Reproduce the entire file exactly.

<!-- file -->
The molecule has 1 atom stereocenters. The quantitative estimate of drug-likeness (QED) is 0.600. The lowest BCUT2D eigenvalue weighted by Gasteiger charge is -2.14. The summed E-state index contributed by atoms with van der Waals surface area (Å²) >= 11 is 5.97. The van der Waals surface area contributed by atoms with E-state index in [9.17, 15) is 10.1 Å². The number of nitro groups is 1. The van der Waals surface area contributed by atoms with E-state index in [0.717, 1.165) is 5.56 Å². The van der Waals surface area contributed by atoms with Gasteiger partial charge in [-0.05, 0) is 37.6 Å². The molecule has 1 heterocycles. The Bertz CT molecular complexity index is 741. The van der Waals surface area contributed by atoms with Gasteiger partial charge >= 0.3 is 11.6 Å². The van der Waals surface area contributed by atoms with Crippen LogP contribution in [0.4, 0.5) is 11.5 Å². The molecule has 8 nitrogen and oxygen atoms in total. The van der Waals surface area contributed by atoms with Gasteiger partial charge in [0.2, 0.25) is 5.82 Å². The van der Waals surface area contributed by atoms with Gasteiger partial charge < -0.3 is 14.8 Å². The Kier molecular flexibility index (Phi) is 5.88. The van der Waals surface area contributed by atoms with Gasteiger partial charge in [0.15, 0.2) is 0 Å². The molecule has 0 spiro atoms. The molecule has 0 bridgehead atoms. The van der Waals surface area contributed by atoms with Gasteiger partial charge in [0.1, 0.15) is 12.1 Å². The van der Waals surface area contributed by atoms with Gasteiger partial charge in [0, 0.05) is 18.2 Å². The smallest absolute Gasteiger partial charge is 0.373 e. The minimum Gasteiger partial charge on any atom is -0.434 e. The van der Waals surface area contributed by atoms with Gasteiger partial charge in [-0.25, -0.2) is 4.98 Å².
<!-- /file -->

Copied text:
The molecule has 1 atom stereocenters. The quantitative estimate of drug-likeness (QED) is 0.600. The lowest BCUT2D eigenvalue weighted by Gasteiger charge is -2.14. The summed E-state index contributed by atoms with van der Waals surface area (Å²) >= 11 is 5.97. The van der Waals surface area contributed by atoms with E-state index in [9.17, 15) is 10.1 Å². The number of nitro groups is 1. The van der Waals surface area contributed by atoms with E-state index in [0.717, 1.165) is 5.56 Å². The van der Waals surface area contributed by atoms with Gasteiger partial charge in [-0.05, 0) is 37.6 Å². The molecule has 1 heterocycles. The Bertz CT molecular complexity index is 741. The van der Waals surface area contributed by atoms with Gasteiger partial charge >= 0.3 is 11.6 Å². The van der Waals surface area contributed by atoms with Crippen LogP contribution in [0.4, 0.5) is 11.5 Å². The molecule has 8 nitrogen and oxygen atoms in total. The van der Waals surface area contributed by atoms with Gasteiger partial charge in [0.2, 0.25) is 5.82 Å². The van der Waals surface area contributed by atoms with Gasteiger partial charge < -0.3 is 14.8 Å². The Kier molecular flexibility index (Phi) is 5.88. The van der Waals surface area contributed by atoms with Gasteiger partial charge in [0.15, 0.2) is 0 Å². The molecule has 0 spiro atoms. The molecule has 0 bridgehead atoms. The van der Waals surface area contributed by atoms with Gasteiger partial charge in [0.1, 0.15) is 12.1 Å². The van der Waals surface area contributed by atoms with Gasteiger partial charge in [0, 0.05) is 18.2 Å². The smallest absolute Gasteiger partial charge is 0.373 e. The minimum Gasteiger partial charge on any atom is -0.434 e. The van der Waals surface area contributed by atoms with Gasteiger partial charge in [-0.25, -0.2) is 4.98 Å².